Sky Full of Bacon


The Bedford, FDIC-Insured Dining

The Key Ingredient with Mark Steuer of the then-not-yet-opened Bedford is one of my favorites, because the challenge (by his old boss Mindy Segal) really hits him where he lives and he rises to it cleverly. But something else was notable about that shoot, which was, it was the only one to date where a PR person was on hand, making sure nothing was said out of turn (and in fact stopping Steuer at a couple of points). At the time I just attributed it to owners whose place wasn’t open yet and were thus a little overcautious about their concept leaking out prematurely. After eating at The Bedford, I begin to think overcaution is more like the theme of this restaurant set in a former bank, complete with (very cool) dining room inside a vault. Your money’s safe in a bank vault, and at The Bedford, so’s your menu.

The menu hit all the notes of dining c. 2011– house cocktails with ingredients du jour like cachaca and Templeton Rye; bacon scattered on half the dishes; comfort food starters like deviled eggs (“We’re becoming famous for them,” our waiter claimed), Cobb salad and frites; entrees like hangar steak, duck confit and gnocchi, the inevitable burger and mac and cheese. Even as I recognize that I, and everyone who dines out in Chicago at this moment, is a spoiled bastard who deserves a whipping (oh dear, not duck confit again), I have to admit that this menu, exquisitely of the minute but not one second ahead anywhere, seemed perfectly fine but did not set my pulse racing.

Fortunately there’s the menu, and there’s the execution, which on the whole was first-rate. We started with some very good Chesapeake Stingray oysters, served properly on ice, and the deviled eggs with Tabasco and bacon powder, very nice, velvety texture and all that, though I still feel like deviled eggs ought to be a Methodist grandmother’s signature dish, not an upscale restaurant’s. (But then, I remember when fries were a side, not an appetizer, at least for anyone over the age of 16.) The Cobb salad was the most serious misstep— first, it was served iceberg wedge style, which I know is an old school presentation trick but seems a lousy way to dress and eat a salad to me; second, its resemblance to a canonical Cobb salad was vague at best, what with cheddar cheese curds present and egg, avocado, bleu cheese, etc. absent. (Also, I think we were stuck unannounced for an extra two bucks at the end for sharing a plate, which would have been more acceptable if they had, in fact, brought us other plates to make sharing easier. At $15, that better be one hell of a head of iceberg lettuce you’re eating.)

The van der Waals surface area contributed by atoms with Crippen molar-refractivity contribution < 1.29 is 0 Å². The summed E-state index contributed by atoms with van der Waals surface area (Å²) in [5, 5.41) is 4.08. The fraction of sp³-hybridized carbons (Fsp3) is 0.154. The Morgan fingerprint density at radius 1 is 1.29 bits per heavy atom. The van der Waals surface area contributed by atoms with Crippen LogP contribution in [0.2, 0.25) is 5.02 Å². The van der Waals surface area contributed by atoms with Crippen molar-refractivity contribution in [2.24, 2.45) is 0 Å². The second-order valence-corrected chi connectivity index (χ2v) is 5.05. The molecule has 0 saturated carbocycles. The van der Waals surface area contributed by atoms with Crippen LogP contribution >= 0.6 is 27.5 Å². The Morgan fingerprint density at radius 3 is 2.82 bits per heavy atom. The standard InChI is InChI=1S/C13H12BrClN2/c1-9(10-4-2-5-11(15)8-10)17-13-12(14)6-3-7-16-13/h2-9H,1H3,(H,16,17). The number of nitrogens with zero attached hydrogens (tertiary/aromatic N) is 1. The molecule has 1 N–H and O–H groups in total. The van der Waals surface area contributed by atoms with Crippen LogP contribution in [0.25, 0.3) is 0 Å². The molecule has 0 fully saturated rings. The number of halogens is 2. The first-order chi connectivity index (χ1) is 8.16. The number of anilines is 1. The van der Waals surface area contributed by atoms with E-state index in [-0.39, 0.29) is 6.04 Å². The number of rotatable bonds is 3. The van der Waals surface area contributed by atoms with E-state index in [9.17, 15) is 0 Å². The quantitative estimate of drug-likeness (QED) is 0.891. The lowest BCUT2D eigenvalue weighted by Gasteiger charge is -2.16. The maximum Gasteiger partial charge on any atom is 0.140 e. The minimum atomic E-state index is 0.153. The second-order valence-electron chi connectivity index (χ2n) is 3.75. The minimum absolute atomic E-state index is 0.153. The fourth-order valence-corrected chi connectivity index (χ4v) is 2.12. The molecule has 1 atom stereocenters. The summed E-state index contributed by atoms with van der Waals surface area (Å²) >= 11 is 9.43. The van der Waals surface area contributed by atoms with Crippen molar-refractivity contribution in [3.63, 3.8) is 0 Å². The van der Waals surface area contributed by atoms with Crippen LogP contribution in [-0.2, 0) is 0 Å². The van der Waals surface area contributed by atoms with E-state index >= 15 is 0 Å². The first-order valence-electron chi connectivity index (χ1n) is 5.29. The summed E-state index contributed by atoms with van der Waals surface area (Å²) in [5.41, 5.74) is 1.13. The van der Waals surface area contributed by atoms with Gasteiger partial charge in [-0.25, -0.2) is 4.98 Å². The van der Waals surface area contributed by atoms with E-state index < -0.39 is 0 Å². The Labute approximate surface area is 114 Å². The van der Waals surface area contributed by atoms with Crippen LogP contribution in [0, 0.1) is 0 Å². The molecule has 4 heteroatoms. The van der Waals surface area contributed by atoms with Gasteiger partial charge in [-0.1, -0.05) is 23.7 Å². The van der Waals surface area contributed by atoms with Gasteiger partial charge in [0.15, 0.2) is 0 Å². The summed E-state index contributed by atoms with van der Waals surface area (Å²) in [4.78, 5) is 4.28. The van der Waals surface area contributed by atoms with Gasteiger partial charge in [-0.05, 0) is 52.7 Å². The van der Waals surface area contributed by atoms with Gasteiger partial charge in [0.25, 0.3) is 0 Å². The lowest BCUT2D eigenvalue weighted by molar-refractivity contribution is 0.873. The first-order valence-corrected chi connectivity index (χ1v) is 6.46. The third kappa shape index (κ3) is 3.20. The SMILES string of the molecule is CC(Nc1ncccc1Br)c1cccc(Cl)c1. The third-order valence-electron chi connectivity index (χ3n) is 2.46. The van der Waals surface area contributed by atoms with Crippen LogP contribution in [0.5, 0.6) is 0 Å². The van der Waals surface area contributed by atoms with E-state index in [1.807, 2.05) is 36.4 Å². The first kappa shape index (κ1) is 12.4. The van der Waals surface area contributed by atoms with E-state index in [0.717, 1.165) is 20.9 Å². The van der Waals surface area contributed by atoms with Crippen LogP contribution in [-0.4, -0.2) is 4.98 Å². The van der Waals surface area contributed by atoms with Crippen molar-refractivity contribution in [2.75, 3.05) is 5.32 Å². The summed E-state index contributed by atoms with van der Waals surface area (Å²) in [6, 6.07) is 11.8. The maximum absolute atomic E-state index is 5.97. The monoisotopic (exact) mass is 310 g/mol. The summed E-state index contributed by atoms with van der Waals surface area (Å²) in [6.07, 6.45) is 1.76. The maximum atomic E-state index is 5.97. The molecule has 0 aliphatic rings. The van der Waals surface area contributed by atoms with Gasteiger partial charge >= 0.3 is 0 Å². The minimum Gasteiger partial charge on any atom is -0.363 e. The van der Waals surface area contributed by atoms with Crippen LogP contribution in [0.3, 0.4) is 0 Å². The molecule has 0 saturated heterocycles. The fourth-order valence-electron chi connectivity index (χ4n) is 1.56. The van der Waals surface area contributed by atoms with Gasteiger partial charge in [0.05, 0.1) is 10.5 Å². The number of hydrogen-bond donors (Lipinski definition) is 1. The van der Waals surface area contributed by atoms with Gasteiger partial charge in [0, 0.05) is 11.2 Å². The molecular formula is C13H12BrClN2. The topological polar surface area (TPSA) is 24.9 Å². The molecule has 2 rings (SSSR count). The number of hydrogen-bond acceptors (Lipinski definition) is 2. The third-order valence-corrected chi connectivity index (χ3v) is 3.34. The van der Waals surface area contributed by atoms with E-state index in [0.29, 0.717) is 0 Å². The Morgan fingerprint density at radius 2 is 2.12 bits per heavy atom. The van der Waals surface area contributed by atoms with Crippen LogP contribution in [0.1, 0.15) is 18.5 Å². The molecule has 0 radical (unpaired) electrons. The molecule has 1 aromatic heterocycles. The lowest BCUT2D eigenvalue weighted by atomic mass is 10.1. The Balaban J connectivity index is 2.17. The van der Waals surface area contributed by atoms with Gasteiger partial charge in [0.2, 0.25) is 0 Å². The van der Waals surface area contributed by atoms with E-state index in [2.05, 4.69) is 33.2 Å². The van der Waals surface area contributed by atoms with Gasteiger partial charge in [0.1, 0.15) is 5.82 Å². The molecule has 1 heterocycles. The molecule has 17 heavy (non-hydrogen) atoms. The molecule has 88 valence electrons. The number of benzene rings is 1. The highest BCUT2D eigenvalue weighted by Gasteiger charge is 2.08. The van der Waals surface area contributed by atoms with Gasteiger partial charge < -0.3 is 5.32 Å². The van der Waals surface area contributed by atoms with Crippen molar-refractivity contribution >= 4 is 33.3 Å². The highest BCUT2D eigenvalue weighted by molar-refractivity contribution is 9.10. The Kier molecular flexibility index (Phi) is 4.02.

Entrees, on the other hand, delivered to the full of their expectations. Grilled halibut with bacon and favas was cooked textbook perfect, and the brightness of the fresh favas and other bits and dribs of green stuff on the plate made it a nice spring dish, if not one that had me running up to strangers in the street. The one dish that went beyond technical perfection and really had some sparkle and decadence to it was the duck confit, served in a gooily lush bowl of grits and dotted with psychedelically-green, brightly minty salsa verde. Imagine Next’s L’Escoffier meal crossed with the bowl of Malt-O-Meal your mom made you one time when you stayed home sick, and topped with pesto whose ingredients you picked moments before. Can’t imagine that? Well, that’s why it stood out on The Bedford’s menu, where everything else we had can be imagined exactly from its menu description.

Actually, there was one other thing which might suggest some hope for The Bedford loosening up and taking the occasional bank holiday. We didn’t have it, but there was a special of rabbit (which Steuer also tweeted about). And you know, one special like that— rabbit, a dish which had Chicago diners going “eek!’ just a few years ago— goes a long way to overcoming your immediate impression that The Bedford, whose room reminded me of downtown places like Trattoria No. 10 and the late Powerhouse, is aimed too conservatively at a suit-and-tie Loop crowd who haven’t felt entirely comfortable in the Ruxbins and Longman & Eagles and other slacker-vibe weird-animal-parts restaurants that have been where you had to go eat on the near northwest side lately. Two or three more specials like them, some more unusual fishes than halibut and more unusual cuts than hangar steak, and The Bedford’s executional expertise might be matched by a menu that makes you feel curious as well as merely comfortable.

My dining companion’s take, with photos.

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